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I have a linear array that contains volume data. The data are grey-level, i.e. integers values from 0 to 255.

int width  = 100;
int height = 100;
int depth  = 100;

int *texture3DVolume = new int[width*height*depth];

I'm filling some part of the array with spherical regions of constant value:

    int radius= 5;
    int radius2=radius*radius;
    int centerx =  // some value in [5-95] 
    int centery =  // some value in [5-95] 
    int centerz =  // some value in [5-95] 

    int cxmin=centerx-radius;
    int cxmax=centerx+radius;
    int cymin=centery-radius;
    int cymax=centery+radius;
    int czmin = centerz-radius;
    int czmax = centerz+radius;

    for ( int x= cxmin; x<cxmax; x++)
        int x2 = (x-centerx)*(x-centerx);
        for ( int y=cymin; y<cymax; y++)
            int x2y2= x2+(y-centery)*(y-centery);
            int slice =  textureSizeX* y + x;
            for ( int z=czmin; z<czmax; z++)
                int x2y2z2 = x2y2+(z-centerz)*(z-centerz);
                if ( x2y2z2  < radius2 )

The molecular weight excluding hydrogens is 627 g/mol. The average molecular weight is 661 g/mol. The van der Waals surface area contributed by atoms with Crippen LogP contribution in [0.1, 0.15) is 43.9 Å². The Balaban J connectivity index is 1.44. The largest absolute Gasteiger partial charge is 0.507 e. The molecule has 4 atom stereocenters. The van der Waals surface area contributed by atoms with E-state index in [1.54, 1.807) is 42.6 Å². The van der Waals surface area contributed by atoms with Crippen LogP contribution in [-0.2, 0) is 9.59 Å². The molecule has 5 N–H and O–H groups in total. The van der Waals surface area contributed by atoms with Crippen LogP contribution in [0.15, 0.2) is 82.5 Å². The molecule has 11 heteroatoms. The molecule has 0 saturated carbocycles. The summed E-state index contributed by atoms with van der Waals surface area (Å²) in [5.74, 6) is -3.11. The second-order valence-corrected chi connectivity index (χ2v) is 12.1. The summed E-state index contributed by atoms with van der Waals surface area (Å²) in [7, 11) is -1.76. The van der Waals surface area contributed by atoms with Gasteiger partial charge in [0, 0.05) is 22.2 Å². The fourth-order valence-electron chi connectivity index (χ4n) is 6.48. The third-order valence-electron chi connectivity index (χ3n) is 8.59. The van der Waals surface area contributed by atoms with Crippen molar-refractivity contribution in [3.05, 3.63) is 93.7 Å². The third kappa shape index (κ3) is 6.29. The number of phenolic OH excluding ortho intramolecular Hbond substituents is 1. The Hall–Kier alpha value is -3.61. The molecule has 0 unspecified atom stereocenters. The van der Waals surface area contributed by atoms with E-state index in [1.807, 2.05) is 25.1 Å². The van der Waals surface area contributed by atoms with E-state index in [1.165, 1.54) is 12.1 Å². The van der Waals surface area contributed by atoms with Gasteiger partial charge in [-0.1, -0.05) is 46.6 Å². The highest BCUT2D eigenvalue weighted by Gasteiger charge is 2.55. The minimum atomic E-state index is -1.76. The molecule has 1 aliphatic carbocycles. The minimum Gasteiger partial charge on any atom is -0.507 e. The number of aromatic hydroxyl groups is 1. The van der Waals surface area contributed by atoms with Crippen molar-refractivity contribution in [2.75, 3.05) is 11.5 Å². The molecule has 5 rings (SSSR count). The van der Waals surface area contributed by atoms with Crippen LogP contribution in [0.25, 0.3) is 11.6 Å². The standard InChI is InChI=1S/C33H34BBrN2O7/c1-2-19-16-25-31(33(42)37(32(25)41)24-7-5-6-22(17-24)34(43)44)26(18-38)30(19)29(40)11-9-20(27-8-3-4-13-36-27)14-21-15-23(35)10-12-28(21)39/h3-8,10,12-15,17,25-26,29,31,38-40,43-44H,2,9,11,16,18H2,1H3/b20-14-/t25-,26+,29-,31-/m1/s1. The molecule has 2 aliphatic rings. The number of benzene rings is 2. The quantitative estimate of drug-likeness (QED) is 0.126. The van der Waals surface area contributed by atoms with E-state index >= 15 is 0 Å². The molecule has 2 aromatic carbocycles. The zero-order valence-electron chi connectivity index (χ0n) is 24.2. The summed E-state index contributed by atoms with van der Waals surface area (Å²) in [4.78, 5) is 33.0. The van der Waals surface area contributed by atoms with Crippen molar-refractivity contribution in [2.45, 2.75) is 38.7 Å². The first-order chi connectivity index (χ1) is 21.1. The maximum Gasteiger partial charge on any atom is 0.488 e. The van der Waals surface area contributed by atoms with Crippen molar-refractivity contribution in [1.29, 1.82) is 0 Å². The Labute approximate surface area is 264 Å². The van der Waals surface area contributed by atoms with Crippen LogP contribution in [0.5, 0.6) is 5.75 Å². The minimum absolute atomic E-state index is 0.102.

texture3DVolume[ txty*z+slice]=255;

The problem here is that I need to access the linear array enhancing the cache locality. I think that this approach, although correct is not the fastest because in the inner loop on z I'd need to loop over contiguous values which in my case are not since txty*z jump for every iteration of txty.

How should I modify the loop to enhance data access locality?

share|improve this question
What are txty and textureSizeX assigned to? – Uchia Itachi Aug 26 '13 at 12:27
Not quite related to your question, but if you only have values between 0 and 255, you could consider using char instead of int (or some sort of int8). – ilent2 Aug 26 '13 at 12:27
txty=width*height and textureSizeX=width it was just a name convention to make the question simpler. I've changed the loop nesting and made the x loop the innermost and the thing is 2x faster! – linello Aug 26 '13 at 14:59

you should use a std::array, if possible

array<array<array<int, 100>, 100>, 100> texture3DVolume;

Then, you should write your loops in a way, that the innermost coordinate is also the innermost loop. Assuming, that you have checked, that your min and max are within the array's boundaries you get, e.g.:

for (size_t z=czmin; z<czmax; ++z)
    for (size_t y=cymin; z<cymax; ++y)
        for (size_t x=cxmin; z<cxmax; ++x)
            texture3DVolume[z][y][x] = 255;
share|improve this answer
Corollary: If you ever find yourself writing in FORTRAN, it can be useful to remember that FORTRAN orders indices in the reverse direction (x, y, z) to maximise cache hits. – ilent2 Aug 26 '13 at 12:41
My question was about indexing a linear array, not changing the definition of it. – linello Aug 26 '13 at 14:30

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